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World – New York, Singapore, Toronto, London, Montreal: the lowest risk cities for recruitment

25 March 2013

New York is the lowest risk city in the world for recruiting, employing and relocating employees, according to rankings published today by HR business Aon Hewitt. The city retained its title for the second time in a row, mainly because of top educational institutions, training facilities and its pool of qualified and experienced staff.

The People Risk Index, which measures risks companies face with recruitment, employment and relocation across the globe, also found that Singapore, Toronto, London and Montreal were among the lowest risk cities in the world.

At the bottom end were Luanda in Angola, Port Moresby in Papua New Guinea, Addis Ababa in Ethiopia, Sana'a in Yemen and Damascus in Syria. The lack of a stable and transparent government and an absence of investments were mainly to blame for the poor results. High-risk cities are expected to produce a surplus of low skilled workers and a shortage of highly educated professional talent in the future, Aon Hewitt said.

“The way businesses now recognize and manage people risk has changed significantly over the last few years,” said Richard Payne from Aon Hewitt in Asia Pacific. “Driven by a need to do more with less, business leaders have to be more innovative around how they invest; this has had an impact on how they think about talent sourcing and work force planning.”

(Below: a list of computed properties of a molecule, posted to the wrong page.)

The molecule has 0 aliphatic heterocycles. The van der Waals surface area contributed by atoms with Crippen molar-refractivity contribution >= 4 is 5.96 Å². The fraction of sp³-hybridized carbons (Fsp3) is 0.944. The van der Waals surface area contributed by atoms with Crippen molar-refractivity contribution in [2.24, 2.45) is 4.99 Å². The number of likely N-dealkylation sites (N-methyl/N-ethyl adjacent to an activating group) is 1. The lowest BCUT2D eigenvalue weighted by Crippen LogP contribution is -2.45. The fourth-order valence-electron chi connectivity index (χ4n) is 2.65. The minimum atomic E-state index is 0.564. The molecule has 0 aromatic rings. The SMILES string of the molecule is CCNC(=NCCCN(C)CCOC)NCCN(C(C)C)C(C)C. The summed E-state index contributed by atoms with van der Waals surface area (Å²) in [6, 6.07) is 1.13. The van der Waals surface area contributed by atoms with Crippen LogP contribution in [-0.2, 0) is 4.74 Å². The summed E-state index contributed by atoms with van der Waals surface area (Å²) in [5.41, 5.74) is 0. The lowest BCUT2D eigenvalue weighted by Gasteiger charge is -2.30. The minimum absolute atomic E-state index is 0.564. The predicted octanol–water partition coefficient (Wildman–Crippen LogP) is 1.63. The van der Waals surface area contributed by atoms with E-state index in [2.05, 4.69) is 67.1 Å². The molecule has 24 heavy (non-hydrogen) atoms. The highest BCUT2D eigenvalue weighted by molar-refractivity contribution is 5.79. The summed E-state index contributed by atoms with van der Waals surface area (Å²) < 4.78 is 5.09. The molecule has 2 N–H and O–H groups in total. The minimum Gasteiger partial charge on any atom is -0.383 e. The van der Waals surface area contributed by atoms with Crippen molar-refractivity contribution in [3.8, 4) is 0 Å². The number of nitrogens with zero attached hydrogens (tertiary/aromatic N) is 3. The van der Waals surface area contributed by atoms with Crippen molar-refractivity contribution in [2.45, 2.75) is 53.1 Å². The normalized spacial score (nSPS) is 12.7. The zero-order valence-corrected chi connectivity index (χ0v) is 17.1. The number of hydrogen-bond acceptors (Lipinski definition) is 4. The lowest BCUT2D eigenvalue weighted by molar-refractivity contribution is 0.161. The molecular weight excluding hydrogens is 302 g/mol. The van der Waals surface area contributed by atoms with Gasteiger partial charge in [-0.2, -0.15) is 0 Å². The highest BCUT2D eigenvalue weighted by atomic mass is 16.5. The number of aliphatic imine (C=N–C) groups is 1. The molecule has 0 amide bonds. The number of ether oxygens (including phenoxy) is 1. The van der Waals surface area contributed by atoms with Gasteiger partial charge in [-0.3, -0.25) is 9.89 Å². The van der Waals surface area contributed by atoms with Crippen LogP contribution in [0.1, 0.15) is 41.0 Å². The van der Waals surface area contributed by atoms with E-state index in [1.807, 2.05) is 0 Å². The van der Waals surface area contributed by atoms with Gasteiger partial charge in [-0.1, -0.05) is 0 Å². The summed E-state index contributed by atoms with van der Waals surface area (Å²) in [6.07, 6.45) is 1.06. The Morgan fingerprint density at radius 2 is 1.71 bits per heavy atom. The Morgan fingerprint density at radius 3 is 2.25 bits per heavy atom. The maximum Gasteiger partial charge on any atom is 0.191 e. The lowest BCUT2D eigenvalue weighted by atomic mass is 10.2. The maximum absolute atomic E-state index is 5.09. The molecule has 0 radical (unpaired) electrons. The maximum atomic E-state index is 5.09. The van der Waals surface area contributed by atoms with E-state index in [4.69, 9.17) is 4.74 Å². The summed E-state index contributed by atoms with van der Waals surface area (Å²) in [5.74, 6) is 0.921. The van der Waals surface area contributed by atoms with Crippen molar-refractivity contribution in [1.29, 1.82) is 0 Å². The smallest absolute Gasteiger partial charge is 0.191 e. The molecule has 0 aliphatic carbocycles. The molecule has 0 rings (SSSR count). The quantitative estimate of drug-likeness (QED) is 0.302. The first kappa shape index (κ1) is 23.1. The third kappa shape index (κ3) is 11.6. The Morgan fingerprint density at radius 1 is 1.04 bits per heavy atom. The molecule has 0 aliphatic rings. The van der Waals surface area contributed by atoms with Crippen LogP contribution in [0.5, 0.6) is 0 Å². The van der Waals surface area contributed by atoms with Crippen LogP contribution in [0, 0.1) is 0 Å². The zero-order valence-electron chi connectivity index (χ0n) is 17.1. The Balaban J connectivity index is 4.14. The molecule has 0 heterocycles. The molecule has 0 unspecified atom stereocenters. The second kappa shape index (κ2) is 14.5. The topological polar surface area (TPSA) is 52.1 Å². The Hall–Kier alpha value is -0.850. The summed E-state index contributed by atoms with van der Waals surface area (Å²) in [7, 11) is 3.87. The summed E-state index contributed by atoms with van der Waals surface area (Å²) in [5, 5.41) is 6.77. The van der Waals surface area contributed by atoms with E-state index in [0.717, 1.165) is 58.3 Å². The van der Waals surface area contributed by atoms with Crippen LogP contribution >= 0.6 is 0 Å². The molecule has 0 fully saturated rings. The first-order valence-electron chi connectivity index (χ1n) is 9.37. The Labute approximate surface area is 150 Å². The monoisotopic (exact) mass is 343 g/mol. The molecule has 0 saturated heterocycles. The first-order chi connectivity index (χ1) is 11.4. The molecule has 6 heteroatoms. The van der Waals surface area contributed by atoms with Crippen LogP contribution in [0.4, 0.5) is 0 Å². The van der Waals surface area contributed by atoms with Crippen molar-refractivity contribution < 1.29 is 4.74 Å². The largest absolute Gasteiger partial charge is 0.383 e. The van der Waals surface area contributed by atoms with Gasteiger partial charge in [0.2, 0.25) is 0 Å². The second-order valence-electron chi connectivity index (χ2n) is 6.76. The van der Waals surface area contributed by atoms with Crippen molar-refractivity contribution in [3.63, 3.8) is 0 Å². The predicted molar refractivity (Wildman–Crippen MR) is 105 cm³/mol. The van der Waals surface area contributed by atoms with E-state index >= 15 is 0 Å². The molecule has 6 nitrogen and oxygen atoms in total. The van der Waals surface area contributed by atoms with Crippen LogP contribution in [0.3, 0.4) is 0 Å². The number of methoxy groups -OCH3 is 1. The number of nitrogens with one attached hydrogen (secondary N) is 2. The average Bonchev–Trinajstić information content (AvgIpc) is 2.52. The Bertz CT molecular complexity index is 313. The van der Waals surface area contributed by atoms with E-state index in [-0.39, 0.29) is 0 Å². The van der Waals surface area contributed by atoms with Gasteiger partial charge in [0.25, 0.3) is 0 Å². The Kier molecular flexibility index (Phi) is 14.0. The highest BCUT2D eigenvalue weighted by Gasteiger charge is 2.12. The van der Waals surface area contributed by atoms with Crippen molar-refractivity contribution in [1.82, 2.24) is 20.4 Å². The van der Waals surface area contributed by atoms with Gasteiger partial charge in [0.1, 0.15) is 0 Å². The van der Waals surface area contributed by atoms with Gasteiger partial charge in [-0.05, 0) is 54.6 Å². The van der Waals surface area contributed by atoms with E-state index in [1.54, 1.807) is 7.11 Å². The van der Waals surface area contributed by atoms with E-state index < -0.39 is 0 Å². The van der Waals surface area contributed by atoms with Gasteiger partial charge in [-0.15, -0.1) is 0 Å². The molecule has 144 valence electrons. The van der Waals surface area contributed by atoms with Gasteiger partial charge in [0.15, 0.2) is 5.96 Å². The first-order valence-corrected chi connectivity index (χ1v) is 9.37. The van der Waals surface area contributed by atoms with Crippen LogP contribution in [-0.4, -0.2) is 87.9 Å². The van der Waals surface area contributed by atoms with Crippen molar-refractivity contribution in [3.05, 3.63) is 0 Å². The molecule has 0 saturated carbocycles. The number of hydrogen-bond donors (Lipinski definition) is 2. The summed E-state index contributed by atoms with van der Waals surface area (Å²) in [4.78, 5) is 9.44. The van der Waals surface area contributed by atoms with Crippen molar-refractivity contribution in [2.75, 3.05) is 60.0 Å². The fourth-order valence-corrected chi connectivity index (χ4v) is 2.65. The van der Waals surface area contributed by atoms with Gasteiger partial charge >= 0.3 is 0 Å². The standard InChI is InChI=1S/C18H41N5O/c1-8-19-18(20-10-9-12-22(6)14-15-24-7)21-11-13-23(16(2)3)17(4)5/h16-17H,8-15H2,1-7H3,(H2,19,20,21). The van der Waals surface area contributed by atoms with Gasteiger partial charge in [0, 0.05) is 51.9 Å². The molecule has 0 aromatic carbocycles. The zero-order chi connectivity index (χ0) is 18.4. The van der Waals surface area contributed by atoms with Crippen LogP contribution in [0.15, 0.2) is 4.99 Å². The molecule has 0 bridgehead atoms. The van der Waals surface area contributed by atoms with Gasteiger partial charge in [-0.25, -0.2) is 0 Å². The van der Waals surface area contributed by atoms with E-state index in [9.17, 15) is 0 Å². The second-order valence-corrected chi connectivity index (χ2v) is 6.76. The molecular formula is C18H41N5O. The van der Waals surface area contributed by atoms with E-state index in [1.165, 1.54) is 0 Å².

Singapore was the only city outside Europe and North America that is ranked among the top five, with Hong Kong still found in the top 10 lowest risk cities. Two European cities, Copenhagen and Zurich, moved up the ranks and are now included in the top 10 because of their pro-business employment policies.

“Pro-business employment policies have a significant impact on people risk,” said Mr Payne. “Where government policies support a more flexible approach to talent immigration, employment practices and the provision of social welfare, these cities are able to attract and retain a talent supply critical for businesses.”


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